You’ve probably heard of MRSA and Staph infections before, but do you really know what they are? Do you know how to keep yourself and your friends infection-free? Below are a few tips for doing so and some information on why it’s important!

staph bacteria
  Staphylococcus epidermidis bacteria / Photo Credit: National Institute of Allergy and Infectious Diseases (NIAID)

Staph infections are caused by Staph bacteria and are some of the most common skin infections in the United States. Fortunately, most of these skin infections are minor such as pimples or boils and can be treated without antibiotics. However, staph bacteria can also cause serious infections, including those resistant to antibiotics, also known as MRSA (methicillin-resistant staphylococcus aureus).

Although most staph infections, including MRSA, occur most frequently in persons in hospitals, the infection can also be transmitted in settings outside hospitals and are referred to as “community acquired MRSA” – think community showers, gyms, or locker rooms.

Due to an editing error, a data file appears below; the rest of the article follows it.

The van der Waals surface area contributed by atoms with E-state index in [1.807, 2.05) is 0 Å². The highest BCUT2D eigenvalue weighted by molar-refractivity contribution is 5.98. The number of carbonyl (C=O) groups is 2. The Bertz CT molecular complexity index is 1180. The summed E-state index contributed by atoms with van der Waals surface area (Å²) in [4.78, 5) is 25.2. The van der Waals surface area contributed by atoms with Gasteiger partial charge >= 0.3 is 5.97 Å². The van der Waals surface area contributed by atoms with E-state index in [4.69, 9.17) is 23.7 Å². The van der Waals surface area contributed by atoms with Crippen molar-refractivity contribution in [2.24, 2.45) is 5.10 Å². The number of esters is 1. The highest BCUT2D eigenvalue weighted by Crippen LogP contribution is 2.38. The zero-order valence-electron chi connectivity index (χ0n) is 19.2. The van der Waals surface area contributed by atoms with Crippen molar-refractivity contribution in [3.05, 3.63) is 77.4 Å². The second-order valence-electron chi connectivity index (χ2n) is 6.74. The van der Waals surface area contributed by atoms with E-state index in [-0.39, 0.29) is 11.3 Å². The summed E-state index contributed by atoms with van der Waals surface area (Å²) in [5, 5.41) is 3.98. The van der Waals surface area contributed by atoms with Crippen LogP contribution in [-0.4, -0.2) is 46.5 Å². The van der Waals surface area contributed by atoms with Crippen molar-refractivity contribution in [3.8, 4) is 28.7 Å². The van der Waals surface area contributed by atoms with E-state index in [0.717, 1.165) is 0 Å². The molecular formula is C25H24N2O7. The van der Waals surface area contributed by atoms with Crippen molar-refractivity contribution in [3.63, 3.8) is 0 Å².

MRSA in the community usually manifests as a skin infection such as a pimple or boil and worsens rapidly.

Any student who has concerns about a skin condition that may be MRSA should make an appointment at UHC as soon as possible. If a same day appointment is not available online, try calling the registration desk at 706.542.1162 to see if you can be seen that day. Receiving prompt treatment is important!

Also important is taking steps toward preventing these infections – and it’s not hard to do! Staph infections and MRSA can be prevented by practicing good hygiene.

For starters, follow these easy guidelines:

  • Wash hands thoroughly using soap and water or an alcohol-based hand sanitizer – and do it often.
  • Keep cuts and scrapes clean and covered with a bandage until healed – even the minor ones!
  • Avoid contact with other people’s wounds or bandages – leave that to the healthcare professionals with gloves on.
  • Avoid sharing personal items such as towels or razors – community bathrooms do not mean you have to share everything!

For more in-depth information please visit the CDC Community Based MRSA webpage.

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